By all accounts, new Alabama State University President Dr. Gwendolyn Boyd has a cushy job. Her new position at the state school will pay her $300,000 per year and includes free housing and an extra $850 per month for a car. But all of these perks come with one strange caveat: until she is married, Boyd will not be allowed to live with any romantic partner that is not her husband.
Though the new president is alright with the odd rule, lawyers say the state may be violating her rights by placing the restriction on her.
The university says the rule is being put in place in order to preserve “the campus spirit” at her residence.
“For so long as Dr. Boyd is President and a single person, she shall not be allowed to co-habitate in the President’s residence with any person with whom she has a romantic relation,” the contract reads.
Boyd reportedly is not bothered by the rule.
“I do live alone, so it was not problematic for me,” she said.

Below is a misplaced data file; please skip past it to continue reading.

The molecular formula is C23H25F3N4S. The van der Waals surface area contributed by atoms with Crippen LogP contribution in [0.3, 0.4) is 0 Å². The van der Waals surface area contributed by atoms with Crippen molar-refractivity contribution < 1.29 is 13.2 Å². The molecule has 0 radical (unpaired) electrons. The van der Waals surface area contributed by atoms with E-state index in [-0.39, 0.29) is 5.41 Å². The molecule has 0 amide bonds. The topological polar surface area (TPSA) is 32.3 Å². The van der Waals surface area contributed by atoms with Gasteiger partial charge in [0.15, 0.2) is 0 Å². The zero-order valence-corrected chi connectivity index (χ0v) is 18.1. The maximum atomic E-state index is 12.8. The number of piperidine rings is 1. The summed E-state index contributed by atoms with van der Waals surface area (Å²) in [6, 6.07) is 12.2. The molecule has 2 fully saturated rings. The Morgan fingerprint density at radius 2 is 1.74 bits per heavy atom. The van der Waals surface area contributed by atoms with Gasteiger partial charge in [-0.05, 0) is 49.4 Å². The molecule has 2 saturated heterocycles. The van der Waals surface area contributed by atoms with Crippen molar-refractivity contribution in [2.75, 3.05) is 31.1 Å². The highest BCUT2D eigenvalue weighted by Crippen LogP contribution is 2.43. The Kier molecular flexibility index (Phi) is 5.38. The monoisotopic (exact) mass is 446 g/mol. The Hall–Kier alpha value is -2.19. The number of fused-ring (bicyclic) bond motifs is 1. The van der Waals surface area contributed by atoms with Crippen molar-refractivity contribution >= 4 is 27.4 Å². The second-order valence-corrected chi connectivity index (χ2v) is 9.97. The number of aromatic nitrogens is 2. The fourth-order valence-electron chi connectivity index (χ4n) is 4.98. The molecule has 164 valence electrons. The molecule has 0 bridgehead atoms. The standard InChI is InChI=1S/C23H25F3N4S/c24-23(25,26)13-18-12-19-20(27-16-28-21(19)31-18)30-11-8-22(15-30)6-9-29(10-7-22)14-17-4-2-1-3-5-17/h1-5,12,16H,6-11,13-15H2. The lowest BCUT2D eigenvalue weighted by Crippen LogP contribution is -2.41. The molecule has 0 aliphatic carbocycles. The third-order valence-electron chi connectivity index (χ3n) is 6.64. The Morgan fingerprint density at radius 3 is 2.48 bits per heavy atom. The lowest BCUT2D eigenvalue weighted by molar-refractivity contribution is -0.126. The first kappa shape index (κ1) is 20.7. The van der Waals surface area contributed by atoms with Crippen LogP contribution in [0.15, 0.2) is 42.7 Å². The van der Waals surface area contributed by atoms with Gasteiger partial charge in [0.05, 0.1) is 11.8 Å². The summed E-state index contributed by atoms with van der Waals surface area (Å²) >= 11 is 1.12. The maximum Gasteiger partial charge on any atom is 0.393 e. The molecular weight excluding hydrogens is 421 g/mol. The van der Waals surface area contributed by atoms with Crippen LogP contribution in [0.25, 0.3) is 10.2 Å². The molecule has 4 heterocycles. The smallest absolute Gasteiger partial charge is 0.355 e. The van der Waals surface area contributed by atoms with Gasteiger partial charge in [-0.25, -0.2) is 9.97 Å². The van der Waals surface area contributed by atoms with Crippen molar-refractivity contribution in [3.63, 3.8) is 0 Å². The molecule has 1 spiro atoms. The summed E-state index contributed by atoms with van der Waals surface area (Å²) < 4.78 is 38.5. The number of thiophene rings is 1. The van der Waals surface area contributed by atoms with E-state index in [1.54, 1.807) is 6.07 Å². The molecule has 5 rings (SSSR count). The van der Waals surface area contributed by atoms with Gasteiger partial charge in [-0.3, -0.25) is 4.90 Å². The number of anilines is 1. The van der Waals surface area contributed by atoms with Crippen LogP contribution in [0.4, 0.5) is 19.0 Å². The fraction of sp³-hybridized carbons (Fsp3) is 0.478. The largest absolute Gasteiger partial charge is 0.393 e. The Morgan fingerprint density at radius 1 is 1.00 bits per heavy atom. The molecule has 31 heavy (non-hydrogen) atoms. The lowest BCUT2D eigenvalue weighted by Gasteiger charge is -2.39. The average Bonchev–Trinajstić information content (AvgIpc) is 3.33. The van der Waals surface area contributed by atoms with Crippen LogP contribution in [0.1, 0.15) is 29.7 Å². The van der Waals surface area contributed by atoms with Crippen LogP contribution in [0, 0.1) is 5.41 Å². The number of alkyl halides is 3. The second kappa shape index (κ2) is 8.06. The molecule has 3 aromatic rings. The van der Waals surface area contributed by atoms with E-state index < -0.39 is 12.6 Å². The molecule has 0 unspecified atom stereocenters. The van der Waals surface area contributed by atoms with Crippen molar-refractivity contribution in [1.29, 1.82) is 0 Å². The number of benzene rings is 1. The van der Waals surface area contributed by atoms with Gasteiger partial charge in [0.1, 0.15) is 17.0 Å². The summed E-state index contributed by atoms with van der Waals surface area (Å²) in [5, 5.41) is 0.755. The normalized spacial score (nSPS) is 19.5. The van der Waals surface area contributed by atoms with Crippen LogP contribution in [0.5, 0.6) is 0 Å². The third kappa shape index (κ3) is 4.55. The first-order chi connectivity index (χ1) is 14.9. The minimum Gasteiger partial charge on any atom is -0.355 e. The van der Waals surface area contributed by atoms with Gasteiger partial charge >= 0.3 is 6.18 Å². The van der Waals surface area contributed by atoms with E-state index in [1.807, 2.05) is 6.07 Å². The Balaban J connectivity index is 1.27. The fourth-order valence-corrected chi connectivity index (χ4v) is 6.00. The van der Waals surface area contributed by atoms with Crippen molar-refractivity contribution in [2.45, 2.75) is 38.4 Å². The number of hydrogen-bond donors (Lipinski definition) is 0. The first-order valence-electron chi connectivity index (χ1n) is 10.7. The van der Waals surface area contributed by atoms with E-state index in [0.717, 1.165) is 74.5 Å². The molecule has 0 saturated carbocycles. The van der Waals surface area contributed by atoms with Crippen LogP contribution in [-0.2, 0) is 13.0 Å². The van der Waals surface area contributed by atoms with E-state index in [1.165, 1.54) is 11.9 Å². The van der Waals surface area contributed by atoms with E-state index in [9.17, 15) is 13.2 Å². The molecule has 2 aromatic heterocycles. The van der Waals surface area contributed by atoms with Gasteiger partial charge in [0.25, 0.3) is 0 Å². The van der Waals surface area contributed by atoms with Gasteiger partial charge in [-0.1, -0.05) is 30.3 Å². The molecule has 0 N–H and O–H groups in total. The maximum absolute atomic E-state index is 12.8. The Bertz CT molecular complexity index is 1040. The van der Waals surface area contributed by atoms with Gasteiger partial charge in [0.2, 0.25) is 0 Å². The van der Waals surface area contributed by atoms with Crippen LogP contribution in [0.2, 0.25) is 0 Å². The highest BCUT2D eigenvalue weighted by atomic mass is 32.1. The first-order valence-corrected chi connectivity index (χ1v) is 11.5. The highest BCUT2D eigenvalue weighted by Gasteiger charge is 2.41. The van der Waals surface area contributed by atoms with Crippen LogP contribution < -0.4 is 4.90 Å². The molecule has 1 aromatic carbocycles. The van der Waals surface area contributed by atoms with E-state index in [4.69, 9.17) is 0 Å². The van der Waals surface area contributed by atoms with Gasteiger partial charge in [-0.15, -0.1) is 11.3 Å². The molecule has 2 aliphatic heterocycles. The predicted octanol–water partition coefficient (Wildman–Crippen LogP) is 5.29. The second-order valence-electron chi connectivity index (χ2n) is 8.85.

Washington DC-based lawyer Raymond D. Cotton questions the legality of the rule.
“I don’t know of any state that has the right to invade someone’s residence even if the state owns that residence,” he said. “To convey that residence and dictate what kind of romantic relationship you can have in that facility – I mean, she’s not in prison.”The university responded to the criticism in a similar manner to their new president -- by saying that, since both parties involved agree to the terms, there is nothing wrong with the rule. Here is their statement on the issue:“The contract was negotiated between Dr. Gwendolyn Boyd and the Alabama State University Board of Trustees and both parties agreed to it and have no problem with it.”